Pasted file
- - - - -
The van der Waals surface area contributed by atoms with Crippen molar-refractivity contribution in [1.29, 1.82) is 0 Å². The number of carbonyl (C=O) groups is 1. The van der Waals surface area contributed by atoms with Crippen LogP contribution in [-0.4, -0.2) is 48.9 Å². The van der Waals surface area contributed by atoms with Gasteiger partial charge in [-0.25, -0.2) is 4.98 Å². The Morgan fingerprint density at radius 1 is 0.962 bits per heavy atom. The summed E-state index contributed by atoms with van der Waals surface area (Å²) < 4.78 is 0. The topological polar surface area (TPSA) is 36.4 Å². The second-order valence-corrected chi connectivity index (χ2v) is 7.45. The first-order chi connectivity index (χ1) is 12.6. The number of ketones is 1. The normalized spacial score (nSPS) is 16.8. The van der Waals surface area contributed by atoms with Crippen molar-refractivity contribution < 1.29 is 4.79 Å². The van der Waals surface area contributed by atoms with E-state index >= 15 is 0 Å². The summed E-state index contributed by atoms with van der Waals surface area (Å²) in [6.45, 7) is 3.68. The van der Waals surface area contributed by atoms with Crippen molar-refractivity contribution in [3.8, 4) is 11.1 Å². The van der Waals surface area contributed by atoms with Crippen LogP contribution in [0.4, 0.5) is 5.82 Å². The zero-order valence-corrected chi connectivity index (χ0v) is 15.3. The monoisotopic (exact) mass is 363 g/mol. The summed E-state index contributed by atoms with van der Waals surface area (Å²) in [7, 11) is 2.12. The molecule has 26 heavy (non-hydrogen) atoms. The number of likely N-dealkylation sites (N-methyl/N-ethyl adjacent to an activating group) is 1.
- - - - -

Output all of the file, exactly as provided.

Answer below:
The van der Waals surface area contributed by atoms with Crippen molar-refractivity contribution in [1.29, 1.82) is 0 Å². The number of carbonyl (C=O) groups is 1. The van der Waals surface area contributed by atoms with Crippen LogP contribution in [-0.4, -0.2) is 48.9 Å². The van der Waals surface area contributed by atoms with Gasteiger partial charge in [-0.25, -0.2) is 4.98 Å². The Morgan fingerprint density at radius 1 is 0.962 bits per heavy atom. The summed E-state index contributed by atoms with van der Waals surface area (Å²) < 4.78 is 0. The topological polar surface area (TPSA) is 36.4 Å². The second-order valence-corrected chi connectivity index (χ2v) is 7.45. The first-order chi connectivity index (χ1) is 12.6. The number of ketones is 1. The normalized spacial score (nSPS) is 16.8. The van der Waals surface area contributed by atoms with Crippen molar-refractivity contribution < 1.29 is 4.79 Å². The van der Waals surface area contributed by atoms with E-state index >= 15 is 0 Å². The summed E-state index contributed by atoms with van der Waals surface area (Å²) in [6.45, 7) is 3.68. The van der Waals surface area contributed by atoms with Crippen molar-refractivity contribution in [3.8, 4) is 11.1 Å². The van der Waals surface area contributed by atoms with Crippen LogP contribution in [0.4, 0.5) is 5.82 Å². The zero-order valence-corrected chi connectivity index (χ0v) is 15.3. The monoisotopic (exact) mass is 363 g/mol. The summed E-state index contributed by atoms with van der Waals surface area (Å²) in [7, 11) is 2.12. The molecule has 26 heavy (non-hydrogen) atoms. The number of likely N-dealkylation sites (N-methyl/N-ethyl adjacent to an activating group) is 1.